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A conversation with Brandon Langley
to push through the entire shoot until the end of the day. The only actor that gave any trouble was my cat. FG: How did you name this custom content piece?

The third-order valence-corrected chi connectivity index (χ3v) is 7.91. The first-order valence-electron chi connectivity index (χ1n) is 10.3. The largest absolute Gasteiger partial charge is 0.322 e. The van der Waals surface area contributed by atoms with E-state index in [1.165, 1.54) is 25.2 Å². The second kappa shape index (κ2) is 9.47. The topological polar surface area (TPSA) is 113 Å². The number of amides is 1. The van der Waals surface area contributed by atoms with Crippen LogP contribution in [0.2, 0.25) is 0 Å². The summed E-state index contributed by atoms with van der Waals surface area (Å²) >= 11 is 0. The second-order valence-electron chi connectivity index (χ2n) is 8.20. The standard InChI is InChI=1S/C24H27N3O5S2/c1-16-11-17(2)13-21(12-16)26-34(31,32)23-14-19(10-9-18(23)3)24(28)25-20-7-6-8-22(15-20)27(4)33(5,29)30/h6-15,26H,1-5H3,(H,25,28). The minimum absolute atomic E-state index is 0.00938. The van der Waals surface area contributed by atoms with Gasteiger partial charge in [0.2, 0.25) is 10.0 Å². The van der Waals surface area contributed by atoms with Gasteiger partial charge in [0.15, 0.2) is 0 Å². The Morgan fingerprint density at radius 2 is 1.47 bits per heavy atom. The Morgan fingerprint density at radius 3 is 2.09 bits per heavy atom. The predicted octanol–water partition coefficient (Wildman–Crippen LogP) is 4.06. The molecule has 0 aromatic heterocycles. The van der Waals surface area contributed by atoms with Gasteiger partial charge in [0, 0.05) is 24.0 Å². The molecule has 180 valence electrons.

Film Guide: Where did you find the inspiration for “Discover Characters”? Brandon Langley: Well, truthfully, not a whole lot of thought went into this piece. Knoxville was having a small contest to create a 45-second indie film parody bumper to play in front of a screening of Leos Carax’s Holy Motors that was coming to town. I had a free weekend coming up and found out about the contest just a couple of days before it was due to be turned in. I chose to make a Wes Anderson parody because it seemed fun. A lot of the projects that I had been working on around this time weren't necessarily "fun." They involved a lot of work and a lot of planning and I was definitely happy with the end results, but I wanted to try something really fast that would just be fun. So I called my friend Sam and we planned to shoot it on a Sunday at his house. I called some other friends of mine and described the characters that they could play and we did a quick scheduling of a day-long shoot around everyone's schedules. Usually, I suppose the characters come first and then actors are chosen to fill those characters. For this small project, however, I just picked a group of friends I wanted to work with and we created extremely exaggerated versions of themselves. We spent one afternoon filming it. The next day, my friend Nikolai, who handled all the audio, and I went over to a friend's house who has a little sister. I wrote some voice-over lines for her sister and we recorded them in a closet and then took the audio back and molded the film with the editing and sound that night. It was all very quick, but it turned out so well because of the people I was lucky to surround myself with, especially Andrew McGary whom I have worked with on every project to date. I was very fortunate that they all were able to jump on board with such little notice and help out. One of the actors even broke his ankle in the middle of his first take but continued